The 55-year old economist won the country’s presidency with 72 percent of the votes in a runoff election against Simonyte, who obtained 28 percent of the ballots.
Former central banker and right-wing candidate Gitanas Nauseda won Lithuania’s presidential race on Sunday as his opponent Ingrida Simonyte conceded.
“I was the independent candidate and my task in this election campaign was to unify Lithuanian people, no matter where they live, in small regions, villages, small cities or big cities,” Nauseda told Reuters after declaring victory.
The 55-year old economist won the country’s presidency with 72 percent of the votes in a runoff election against Simonyte, who obtained 28 percent of the ballots. Lithuanians chose between two right-wing programs, with similar characteristics but different approaches.
Nauseda refused to be associated with any political party and launched himself as a "catch-all" center-right candidate, who also describes himself as a conservative, focusing his discourse mainly on an economic-driven discussion pushing for a socially-oriented economy with a strong welfare system.
The Lithuanian president has a wide semi-executive mandate and can veto laws passed by the parliament. He also will have a decisive role in shaping the country’s foreign and security policies as well as in appointing the prime minister, judges, the chief prosecutor, and the central bank governor.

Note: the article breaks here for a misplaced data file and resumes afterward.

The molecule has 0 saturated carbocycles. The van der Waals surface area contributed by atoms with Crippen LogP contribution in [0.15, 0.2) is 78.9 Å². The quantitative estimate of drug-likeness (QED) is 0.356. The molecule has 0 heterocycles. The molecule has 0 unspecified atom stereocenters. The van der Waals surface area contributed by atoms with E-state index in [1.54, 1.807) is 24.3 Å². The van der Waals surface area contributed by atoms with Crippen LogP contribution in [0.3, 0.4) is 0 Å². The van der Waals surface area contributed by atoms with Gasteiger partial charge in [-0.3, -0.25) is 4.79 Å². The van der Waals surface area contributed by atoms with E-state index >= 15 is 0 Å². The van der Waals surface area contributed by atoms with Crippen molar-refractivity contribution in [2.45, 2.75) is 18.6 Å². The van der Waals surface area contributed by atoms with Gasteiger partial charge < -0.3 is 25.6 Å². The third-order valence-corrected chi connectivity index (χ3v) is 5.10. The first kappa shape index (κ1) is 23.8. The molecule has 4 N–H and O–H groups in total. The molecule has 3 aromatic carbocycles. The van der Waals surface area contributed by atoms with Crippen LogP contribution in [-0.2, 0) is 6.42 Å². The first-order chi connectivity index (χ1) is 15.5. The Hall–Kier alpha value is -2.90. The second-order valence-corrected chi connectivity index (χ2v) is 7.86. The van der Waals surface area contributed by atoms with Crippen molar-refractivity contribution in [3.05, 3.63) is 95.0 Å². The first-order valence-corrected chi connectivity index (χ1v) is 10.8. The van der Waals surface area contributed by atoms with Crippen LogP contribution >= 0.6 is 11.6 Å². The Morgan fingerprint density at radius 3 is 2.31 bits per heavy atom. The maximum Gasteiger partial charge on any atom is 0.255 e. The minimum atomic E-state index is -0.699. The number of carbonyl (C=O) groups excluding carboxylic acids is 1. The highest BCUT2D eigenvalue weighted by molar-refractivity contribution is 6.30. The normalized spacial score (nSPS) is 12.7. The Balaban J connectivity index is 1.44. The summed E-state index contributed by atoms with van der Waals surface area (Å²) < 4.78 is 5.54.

Lithuania, initial results:— Europe Elects (@EuropeElects) May 26, 2019
1762/1972 polling sites processed
TS/LKD-EPP: 17.41% (3 seats)
LSDP-S&D: 16.90% (2)
LVŽS-G/EFA: 13.93% (2)
DP-ALDE: 9.98% (1)
LLRA-ECR: 5.79% (1)
LRLS-ALDE: 5.74% (1)
AMT-*: 5.72% (1)
#EP2019 #EUElections2019 #Rinkimai2019 #Lithuania pic.twitter.com/P0yUVsSgZF
On foreign policy, Nauseda avoided, in contrast with Simonyte, topics related to Russian aggression. Yet his election pledges include supporting Poland in its quest to have a permanent United States (U.S.) military base, named “Fort Trump.” He has said he would use the president’s position to increase revenues and better fund social services, as well as help businesses expand in emerging markets, especially China.
On Sunday, voters also had to elect legislators for the European Parliament. The center-right Christian Democrats won 19 percent of the votes, followed by Social Democrats with 16, and the Greens with 13 percent.